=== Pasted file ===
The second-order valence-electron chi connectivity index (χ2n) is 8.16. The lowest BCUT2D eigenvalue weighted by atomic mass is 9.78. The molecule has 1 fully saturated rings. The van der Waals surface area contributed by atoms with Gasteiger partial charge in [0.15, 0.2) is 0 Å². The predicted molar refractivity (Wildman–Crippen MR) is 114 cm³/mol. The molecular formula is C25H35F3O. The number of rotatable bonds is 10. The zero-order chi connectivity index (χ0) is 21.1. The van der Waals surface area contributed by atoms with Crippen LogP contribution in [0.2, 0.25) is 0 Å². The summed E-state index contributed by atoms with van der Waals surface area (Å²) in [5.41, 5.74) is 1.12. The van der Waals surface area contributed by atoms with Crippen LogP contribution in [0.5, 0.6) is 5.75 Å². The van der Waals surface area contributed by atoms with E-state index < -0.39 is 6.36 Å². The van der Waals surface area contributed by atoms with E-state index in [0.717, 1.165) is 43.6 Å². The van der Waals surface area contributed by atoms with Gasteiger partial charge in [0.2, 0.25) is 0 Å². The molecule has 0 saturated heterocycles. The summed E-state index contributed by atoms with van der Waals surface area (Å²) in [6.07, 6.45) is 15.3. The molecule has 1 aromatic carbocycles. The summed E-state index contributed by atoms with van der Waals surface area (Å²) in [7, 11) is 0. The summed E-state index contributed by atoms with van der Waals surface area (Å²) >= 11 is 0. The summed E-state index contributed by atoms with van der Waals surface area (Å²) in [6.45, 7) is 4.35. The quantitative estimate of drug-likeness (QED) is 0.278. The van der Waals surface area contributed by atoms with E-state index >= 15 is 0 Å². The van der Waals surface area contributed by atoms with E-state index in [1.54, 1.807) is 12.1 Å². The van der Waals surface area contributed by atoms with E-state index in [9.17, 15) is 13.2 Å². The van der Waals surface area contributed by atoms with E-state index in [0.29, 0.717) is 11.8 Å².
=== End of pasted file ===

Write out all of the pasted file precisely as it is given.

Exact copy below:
The second-order valence-electron chi connectivity index (χ2n) is 8.16. The lowest BCUT2D eigenvalue weighted by atomic mass is 9.78. The molecule has 1 fully saturated rings. The van der Waals surface area contributed by atoms with Gasteiger partial charge in [0.15, 0.2) is 0 Å². The predicted molar refractivity (Wildman–Crippen MR) is 114 cm³/mol. The molecular formula is C25H35F3O. The number of rotatable bonds is 10. The zero-order chi connectivity index (χ0) is 21.1. The van der Waals surface area contributed by atoms with Crippen LogP contribution in [0.2, 0.25) is 0 Å². The summed E-state index contributed by atoms with van der Waals surface area (Å²) in [5.41, 5.74) is 1.12. The van der Waals surface area contributed by atoms with Crippen LogP contribution in [0.5, 0.6) is 5.75 Å². The van der Waals surface area contributed by atoms with E-state index < -0.39 is 6.36 Å². The van der Waals surface area contributed by atoms with E-state index in [0.717, 1.165) is 43.6 Å². The van der Waals surface area contributed by atoms with Gasteiger partial charge in [0.2, 0.25) is 0 Å². The molecule has 0 saturated heterocycles. The summed E-state index contributed by atoms with van der Waals surface area (Å²) in [6.07, 6.45) is 15.3. The molecule has 1 aromatic carbocycles. The summed E-state index contributed by atoms with van der Waals surface area (Å²) in [7, 11) is 0. The summed E-state index contributed by atoms with van der Waals surface area (Å²) >= 11 is 0. The summed E-state index contributed by atoms with van der Waals surface area (Å²) in [6.45, 7) is 4.35. The quantitative estimate of drug-likeness (QED) is 0.278. The van der Waals surface area contributed by atoms with E-state index >= 15 is 0 Å². The van der Waals surface area contributed by atoms with E-state index in [1.54, 1.807) is 12.1 Å². The van der Waals surface area contributed by atoms with E-state index in [9.17, 15) is 13.2 Å². The van der Waals surface area contributed by atoms with E-state index in [0.29, 0.717) is 11.8 Å².